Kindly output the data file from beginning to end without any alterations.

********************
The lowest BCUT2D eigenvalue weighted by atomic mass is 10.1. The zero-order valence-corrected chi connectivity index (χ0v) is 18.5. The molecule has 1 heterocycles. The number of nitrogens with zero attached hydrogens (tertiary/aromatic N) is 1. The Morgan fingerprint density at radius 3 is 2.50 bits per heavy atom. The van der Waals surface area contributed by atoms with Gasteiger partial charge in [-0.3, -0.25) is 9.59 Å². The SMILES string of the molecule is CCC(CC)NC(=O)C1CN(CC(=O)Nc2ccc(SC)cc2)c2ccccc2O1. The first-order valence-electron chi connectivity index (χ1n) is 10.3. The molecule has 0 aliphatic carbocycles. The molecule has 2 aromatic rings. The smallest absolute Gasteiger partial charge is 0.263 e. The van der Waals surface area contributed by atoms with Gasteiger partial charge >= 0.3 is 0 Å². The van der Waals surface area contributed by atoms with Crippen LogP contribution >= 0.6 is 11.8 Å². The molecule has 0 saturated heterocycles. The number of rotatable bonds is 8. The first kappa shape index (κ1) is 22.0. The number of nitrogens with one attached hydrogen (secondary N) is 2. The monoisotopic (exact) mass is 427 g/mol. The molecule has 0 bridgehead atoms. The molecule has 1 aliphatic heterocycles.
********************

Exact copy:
The lowest BCUT2D eigenvalue weighted by atomic mass is 10.1. The zero-order valence-corrected chi connectivity index (χ0v) is 18.5. The molecule has 1 heterocycles. The number of nitrogens with zero attached hydrogens (tertiary/aromatic N) is 1. The Morgan fingerprint density at radius 3 is 2.50 bits per heavy atom. The van der Waals surface area contributed by atoms with Gasteiger partial charge in [-0.3, -0.25) is 9.59 Å². The SMILES string of the molecule is CCC(CC)NC(=O)C1CN(CC(=O)Nc2ccc(SC)cc2)c2ccccc2O1. The first-order valence-electron chi connectivity index (χ1n) is 10.3. The molecule has 0 aliphatic carbocycles. The molecule has 2 aromatic rings. The smallest absolute Gasteiger partial charge is 0.263 e. The van der Waals surface area contributed by atoms with Gasteiger partial charge >= 0.3 is 0 Å². The van der Waals surface area contributed by atoms with Crippen LogP contribution >= 0.6 is 11.8 Å². The molecule has 0 saturated heterocycles. The number of rotatable bonds is 8. The first kappa shape index (κ1) is 22.0. The number of nitrogens with one attached hydrogen (secondary N) is 2. The monoisotopic (exact) mass is 427 g/mol. The molecule has 0 bridgehead atoms. The molecule has 1 aliphatic heterocycles.